“NEED HELP NOW!! Grandma w/ RUPTURED AORTA needs Card Surgeon/OR ASAP, STAT! Can you accept Life Flight NOW!!?” This is a tweet from Matthew Browning, who needed emergency medical care for an ailing grandmother. Rather than calling 911, he turned to Twitter. In minutes, he had a reply from Emory Health Care telling him to have the grandmother’s doctor call their transfer service for “immediate care.” They provided a direct telephone number and kept in touch all day. The elderly woman was in a hospital and needed an urgent transfer, which was arranged via Twitter with the help of an on-top-of-it staff and an alert grandson.
What is remarkable about this story is that the woman in need lived in rural south Georgia. The hospital she was in was not equipped to deal with her emergency and other area hospitals could not handle her complex needs. Her granddaughter’s husband, who was hundreds of miles away, was able to arrange a life flight transfer to Emory Health Care, which could accommodate her.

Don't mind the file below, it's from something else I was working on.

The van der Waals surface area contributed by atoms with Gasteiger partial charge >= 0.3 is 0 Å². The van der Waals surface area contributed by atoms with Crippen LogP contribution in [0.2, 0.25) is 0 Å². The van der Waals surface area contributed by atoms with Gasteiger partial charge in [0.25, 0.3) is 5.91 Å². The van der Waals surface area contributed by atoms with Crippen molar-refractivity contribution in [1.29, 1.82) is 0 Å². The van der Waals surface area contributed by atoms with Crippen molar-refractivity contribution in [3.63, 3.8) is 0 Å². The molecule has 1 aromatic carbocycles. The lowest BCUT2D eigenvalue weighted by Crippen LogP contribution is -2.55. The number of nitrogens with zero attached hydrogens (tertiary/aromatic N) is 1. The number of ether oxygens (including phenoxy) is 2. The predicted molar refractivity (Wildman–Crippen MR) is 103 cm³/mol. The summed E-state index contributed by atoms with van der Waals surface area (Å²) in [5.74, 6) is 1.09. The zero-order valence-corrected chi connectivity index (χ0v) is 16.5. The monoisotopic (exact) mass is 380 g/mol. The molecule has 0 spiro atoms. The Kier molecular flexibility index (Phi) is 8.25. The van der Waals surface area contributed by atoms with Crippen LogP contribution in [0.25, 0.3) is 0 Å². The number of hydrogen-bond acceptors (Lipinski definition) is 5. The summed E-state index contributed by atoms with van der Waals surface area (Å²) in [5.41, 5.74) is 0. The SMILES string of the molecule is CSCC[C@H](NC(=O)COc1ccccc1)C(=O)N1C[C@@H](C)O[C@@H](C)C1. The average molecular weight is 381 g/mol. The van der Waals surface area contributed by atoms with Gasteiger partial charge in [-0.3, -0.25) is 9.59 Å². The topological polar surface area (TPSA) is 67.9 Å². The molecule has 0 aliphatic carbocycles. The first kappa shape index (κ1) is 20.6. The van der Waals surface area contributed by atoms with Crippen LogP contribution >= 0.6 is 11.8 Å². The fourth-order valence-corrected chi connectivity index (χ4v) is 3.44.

For those who think Twitter is simply a forum for celebrities to spout off their latest comings and goings or is merely a repository for the inane, this story brings a new side of Twitter into the limelight. Emory’s Web and Social Media Specialist, Morgan Griffith, received the tweet from Matthew Browning and worked with him all day to resolve the emergency and accept the transfer.
“There has existed an inherent conflict between health care and social media for quite some time. Health care is innately private, secure, and confidential, and that makes people worry when coupled with such a fast, open, and uncensored dialogue as the one taking place in the social media space. On that incredible Monday, we got a glimpse of the potential these two realms have to be an extremely useful, successful, and potentially life-saving duo. It was a truly moving and powerful experience to be a part of.”
Social media is now. It is constantly changing and updating, and this is exactly why it can be such a valuable tool when minutes matter.